In fact the conditions of service of the Attorney-General and his deputies have been fixed by the President, purportedly in terms of section 340(1)(e) of the Constitution which states that a power to appoint someone includes power to fix their conditions of service.
Need for the Bill
What we have said in the preceding two paragraphs illustrates one reason for the Bill. Another is that members of the Attorney-General’s staff probably feel the need for change. They are still members of the Civil Service, and have been left behind by their former colleagues and contemporaries who are now members of the National Prosecuting Authority. This has happened despite the fact that the original intention behind the Attorney-General’s Office Act was that all members of the office, not just members of the prosecutions division, should be separated from the Civil Service in the interests of impartiality and independence in the provision of all legal services to Government and the need to hire and retain staff of the right calibre. More generally, it is necessary to update the Act to bring it into line with the Constitution.
Analysis of the Bill
The Bill will go some way at least towards bringing the Attorney-General’s Office Act into line with the Constitution
Clause 2 replaces the preamble to the Act with an extract from the present Constitution, replacing the existing extract from the former Constitution.
Appointment of Deputy Attorneys-General
As we pointed out earlier, although the former Constitution provided for the appointment of Deputy Attorneys-General, the present Constitution does not. Section 340(3) of the present Constitution, however, permits an Act of Parliament to provide for appointment of deputies to the holder of any constitutional office. Clause 4 of the Bill will accordingly insert a new section 2A into the principal Act to allow the President to appoint Deputy Attorneys-General after consultation with the Judicial Service Commission. They will not be civil servants, and the Government will not be allowed to reduce their salaries and allowances during their tenure of office.
Composition of the Attorney-General’s Office Board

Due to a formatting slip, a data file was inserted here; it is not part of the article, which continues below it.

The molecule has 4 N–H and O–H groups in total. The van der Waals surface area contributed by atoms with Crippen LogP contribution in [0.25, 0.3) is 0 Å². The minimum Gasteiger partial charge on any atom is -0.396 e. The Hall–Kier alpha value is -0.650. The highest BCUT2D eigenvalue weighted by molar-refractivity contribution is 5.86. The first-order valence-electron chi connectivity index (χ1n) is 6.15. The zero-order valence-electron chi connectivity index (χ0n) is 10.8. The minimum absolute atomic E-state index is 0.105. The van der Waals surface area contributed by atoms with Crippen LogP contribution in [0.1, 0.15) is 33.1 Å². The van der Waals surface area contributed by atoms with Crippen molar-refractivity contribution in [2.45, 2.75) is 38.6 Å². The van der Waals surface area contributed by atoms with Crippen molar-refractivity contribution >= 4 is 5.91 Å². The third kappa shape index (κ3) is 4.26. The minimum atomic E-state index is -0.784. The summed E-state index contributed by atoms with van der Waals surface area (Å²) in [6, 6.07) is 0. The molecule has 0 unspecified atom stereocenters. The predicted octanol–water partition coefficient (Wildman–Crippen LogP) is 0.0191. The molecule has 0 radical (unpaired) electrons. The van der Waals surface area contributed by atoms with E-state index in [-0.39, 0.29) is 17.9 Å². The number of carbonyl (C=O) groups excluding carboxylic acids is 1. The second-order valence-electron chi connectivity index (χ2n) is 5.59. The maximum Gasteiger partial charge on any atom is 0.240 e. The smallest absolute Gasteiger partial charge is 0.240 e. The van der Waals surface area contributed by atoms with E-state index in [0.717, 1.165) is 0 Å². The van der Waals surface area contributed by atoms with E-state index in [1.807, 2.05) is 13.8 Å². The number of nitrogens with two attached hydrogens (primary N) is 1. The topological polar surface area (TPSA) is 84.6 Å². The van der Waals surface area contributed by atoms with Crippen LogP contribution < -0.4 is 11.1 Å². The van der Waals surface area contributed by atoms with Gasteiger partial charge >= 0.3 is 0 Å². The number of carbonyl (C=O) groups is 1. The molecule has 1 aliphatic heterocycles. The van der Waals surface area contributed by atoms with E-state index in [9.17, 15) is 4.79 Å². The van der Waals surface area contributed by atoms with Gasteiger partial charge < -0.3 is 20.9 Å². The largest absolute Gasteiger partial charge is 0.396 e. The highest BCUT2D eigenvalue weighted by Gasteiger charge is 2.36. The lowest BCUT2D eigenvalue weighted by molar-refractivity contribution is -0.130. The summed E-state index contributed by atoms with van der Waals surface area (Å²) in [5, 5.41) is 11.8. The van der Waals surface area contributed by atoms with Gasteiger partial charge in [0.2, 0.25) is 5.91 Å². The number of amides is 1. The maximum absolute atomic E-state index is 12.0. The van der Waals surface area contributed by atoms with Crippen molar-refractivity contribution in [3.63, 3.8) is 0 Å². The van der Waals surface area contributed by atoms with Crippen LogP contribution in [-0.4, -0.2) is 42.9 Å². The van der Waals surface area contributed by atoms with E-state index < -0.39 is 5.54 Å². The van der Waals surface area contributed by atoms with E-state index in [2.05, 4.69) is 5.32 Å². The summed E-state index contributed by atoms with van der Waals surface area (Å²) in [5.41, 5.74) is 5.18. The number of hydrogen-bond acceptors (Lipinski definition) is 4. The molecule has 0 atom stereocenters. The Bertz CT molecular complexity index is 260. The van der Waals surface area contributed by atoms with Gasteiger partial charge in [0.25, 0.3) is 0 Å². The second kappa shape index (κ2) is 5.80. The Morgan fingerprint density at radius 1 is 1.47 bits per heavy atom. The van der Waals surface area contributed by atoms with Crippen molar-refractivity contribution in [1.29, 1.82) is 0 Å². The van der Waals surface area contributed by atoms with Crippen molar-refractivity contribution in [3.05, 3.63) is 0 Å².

Clause 6 amends section 4 of the principal Act to make the Attorney-General the chairperson of the Attorney-General’s Office Board, replacing the existing provision for the chairperson to be a former judge or senior lawyer from outside the Office. Deputy Attorneys-General will not be members of the Board.
Ministries not to employ lawyers without Attorney-General’s approval
Clause 7 of the Bill inserts a new section 11A prohibiting Government Ministries and departments from “engaging the services of a person under an employment contract to render any legal services relating to the functions of the Attorney-General’s Office without the approval of the Attorney-General”. Note that the clause only prevents Ministries from engaging lawyers as employees; it will not prevent them from engaging lawyers as consultants to provide legal advice, nor will it prevent Ministries from engaging lawyers to represent them in court ‒ because such lawyers are never engaged as employees.
Binding nature of Attorney-General’s opinions on questions of law
Clause 8 of the Bill inserts an extraordinary new section 22A in the Act which will state that opinions of the Attorney-General on questions of law are binding on the Executive unless overturned by a court of law. What this means is that the opinion of even the most junior member of the Attorney-General’s Office will bind the Government, including the President, even if the opinion is palpably wrong.
While this may have been the practice [to encourage Ministries to follow legal advice given to them by the Attorney-General] it is not always appropriate to convert a practice into law. Making the Attorney-General’s opinions and advice legally binding on the whole Government may turn out to be counter-productive: